Like all districts in the state, the schools in Green River were required to institute an anti-bullying program. But principals say bullying hasn’t really been that big a problem in Green River. So the program they’ve instituted focuses on teaching kids good manners. They say kids very much need a dose of civility, and that better behavior should prevent bullying before it becomes a major issue.
WILLOW BELDEN: Last year, a second grader at Jackson Elementary School in Green River came home in tears. He told his mother that another little boy was bullying him. She asked that we not use their names because she’s worried her son could face repercussions. But she was happy to share the story. She says it got so bad that her son would start crying hysterically when it was time to walk to school in the morning.
MOTHER: Finally I drove them to school, and he wouldn’t get out of the car. And this happened for about a week and a half – same thing every morning.
BELDEN: Now, this wasn’t a severe case of bullying. She says the other little boy probably wasn’t even trying to be mean; he just got rambunctious and ended up pushing and shoving. And she says the problem did stop.
MOTHER: The school was great. You know, I talked to the teacher and the principal and the counselor. But it took a long time just to make him feel safe coming to school, which is really sad.
BELDEN: The incident is exactly the type of thing that Jackson Elementary’s new anti-bullying program is trying to prevent. Two years ago, the school started doing Positive Behavior Interventions and Supports, or PBIS. Principal Stacey Court says it’s basically a system for teaching kids what kind of behavior is appropriate and rewarding students who set good examples.
STACEY COURT: What we want to do is instruct students how to walk down the halls, how to play on the playground, how to go to the lunch room correctly, bathroom – those type of things. And we talk about what does it look like to be respectful, what does it look like to be responsible, and what does it look like to be safe.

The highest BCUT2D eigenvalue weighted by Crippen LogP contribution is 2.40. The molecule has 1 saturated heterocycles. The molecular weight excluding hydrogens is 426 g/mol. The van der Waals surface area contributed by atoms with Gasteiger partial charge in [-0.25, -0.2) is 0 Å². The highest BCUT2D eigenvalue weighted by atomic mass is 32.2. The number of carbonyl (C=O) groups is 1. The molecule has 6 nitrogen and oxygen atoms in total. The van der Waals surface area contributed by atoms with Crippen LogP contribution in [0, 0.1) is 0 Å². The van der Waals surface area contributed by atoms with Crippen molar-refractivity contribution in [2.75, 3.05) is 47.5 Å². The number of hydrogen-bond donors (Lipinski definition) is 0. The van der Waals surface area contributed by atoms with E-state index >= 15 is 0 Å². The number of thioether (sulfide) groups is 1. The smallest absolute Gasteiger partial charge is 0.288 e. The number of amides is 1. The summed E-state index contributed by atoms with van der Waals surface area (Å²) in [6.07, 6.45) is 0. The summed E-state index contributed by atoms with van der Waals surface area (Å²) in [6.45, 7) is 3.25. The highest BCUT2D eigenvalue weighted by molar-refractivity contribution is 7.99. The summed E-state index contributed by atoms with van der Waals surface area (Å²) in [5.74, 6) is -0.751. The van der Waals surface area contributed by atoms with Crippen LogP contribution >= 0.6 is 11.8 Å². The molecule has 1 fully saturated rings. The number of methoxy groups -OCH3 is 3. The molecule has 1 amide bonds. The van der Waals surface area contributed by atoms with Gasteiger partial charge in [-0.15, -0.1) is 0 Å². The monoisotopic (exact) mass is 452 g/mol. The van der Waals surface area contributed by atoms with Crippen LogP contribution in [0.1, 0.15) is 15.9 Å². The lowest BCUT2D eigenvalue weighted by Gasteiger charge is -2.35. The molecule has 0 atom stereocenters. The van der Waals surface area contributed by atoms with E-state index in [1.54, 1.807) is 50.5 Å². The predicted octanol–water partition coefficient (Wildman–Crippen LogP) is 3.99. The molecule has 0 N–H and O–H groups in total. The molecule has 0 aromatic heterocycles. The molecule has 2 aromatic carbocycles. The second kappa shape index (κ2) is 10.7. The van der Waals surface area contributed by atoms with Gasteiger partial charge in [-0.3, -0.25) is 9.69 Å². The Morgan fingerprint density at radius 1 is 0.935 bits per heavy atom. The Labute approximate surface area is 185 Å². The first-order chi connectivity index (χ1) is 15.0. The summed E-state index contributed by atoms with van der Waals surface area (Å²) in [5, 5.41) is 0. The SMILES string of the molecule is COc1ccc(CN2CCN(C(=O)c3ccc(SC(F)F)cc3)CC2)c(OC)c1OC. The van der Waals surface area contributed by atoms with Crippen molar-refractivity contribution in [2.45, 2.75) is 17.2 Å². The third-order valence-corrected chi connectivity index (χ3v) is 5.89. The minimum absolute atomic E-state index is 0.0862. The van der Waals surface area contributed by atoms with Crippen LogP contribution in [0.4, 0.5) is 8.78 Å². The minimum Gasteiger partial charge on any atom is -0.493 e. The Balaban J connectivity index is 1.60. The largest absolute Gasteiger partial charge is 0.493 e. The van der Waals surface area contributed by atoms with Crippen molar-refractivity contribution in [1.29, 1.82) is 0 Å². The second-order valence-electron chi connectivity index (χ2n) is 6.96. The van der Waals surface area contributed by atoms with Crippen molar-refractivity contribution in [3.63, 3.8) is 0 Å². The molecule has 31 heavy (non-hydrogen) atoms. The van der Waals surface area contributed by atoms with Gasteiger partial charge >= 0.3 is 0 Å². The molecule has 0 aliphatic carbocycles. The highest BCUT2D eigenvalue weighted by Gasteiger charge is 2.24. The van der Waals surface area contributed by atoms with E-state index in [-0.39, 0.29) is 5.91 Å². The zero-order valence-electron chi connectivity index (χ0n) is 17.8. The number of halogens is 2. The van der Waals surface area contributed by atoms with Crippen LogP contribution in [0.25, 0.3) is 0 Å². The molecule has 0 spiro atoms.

BELDEN: In other words, even though PBIS is billed as an anti-bullying measure, what the school is really doing is teaching good manners. At the beginning of the school year, they have a big kick-off, where they put on skits, have discussions about good behavior … and even teach the kids a little song. A group of fourth graders demonstrates for me.
FOURTH GRADERS: Bully free / Easy as one, two, three / Responsible we will be / Safe, you see / And respectful, you and me
BELDEN: There are several types of rewards for good behavior. First, your name might go up on a bulletin board. As the principal and I walk down one hallway, a little girl points proudly to her name. She says she’s on the bulletin board because she helped out her teacher.
LITTLE GIRL: When she said to clean up, I cleaned up everyone’s spots, because they were too much messing around.
BELDEN: The principal, Stacey Court, says public recognition like that is a good way to motivate kids to do nice things. Another motivating force are the so-called Jag Tags, which are the school’s version of monopoly money. You get a Jag Yag when you do something exemplary … and then you can use that to buy things at the school store. Court says the school is already seeing a difference.
COURT: I think one of the exciting things is that the children will say, ‘Don’t bully me.’ And they tell someone instead of hiding it. And that’s great.
BELDEN: Then again, there wasn’t much bullying at Jackson Elementary to begin with – usually only one or two cases per year. Still, Court says kids don’t all learn how to behave properly at home these days, so the school is trying to fill that void. Mark Rose, the principal at Lincoln Middle School, just down the road, agrees that kids need to learn basic manners at school.
ROSE: You know, wait in line patiently. … In the cafeteria, eat your own food; just don’t grab it off of somebody else’s tray. Middle schoolers will do that – can you believe it?
BELDEN: Plus, he says, if kids are civil to each other, small conflicts are less likely to escalate – which means bullying is less likely to become a big problem.
MARK ROSE: When you get kids that are out of control – let’s say they’re running – so, they bump into somebody in the hall. Well then that turns into a confrontation. Well then that turns into somebody pestering somebody else. So they really are connected: the culture in the school and the climate in the school really is connected to bullying.
BELDEN: Rose says the PBIS program is making a difference in how his students treat each other. But a school can only do so much. The mother we heard from earlier, whose son was bullied, thinks the good behavior program is a great step … but she says families need to step up to the plate too.
MOM: It’s the parents’ job to make sure that their children are behaving properly. … And so when bullies act a certain way, and their parents aren’t involved in fixing the problem, they become part of the problem.
BELDEN: Still, school district officials hope that by teaching kids basic manners, they’ll nip the problem in the bud and keep bullying from becoming a major issue in Green River. For Wyoming Public Radio, I’m Willow Belden.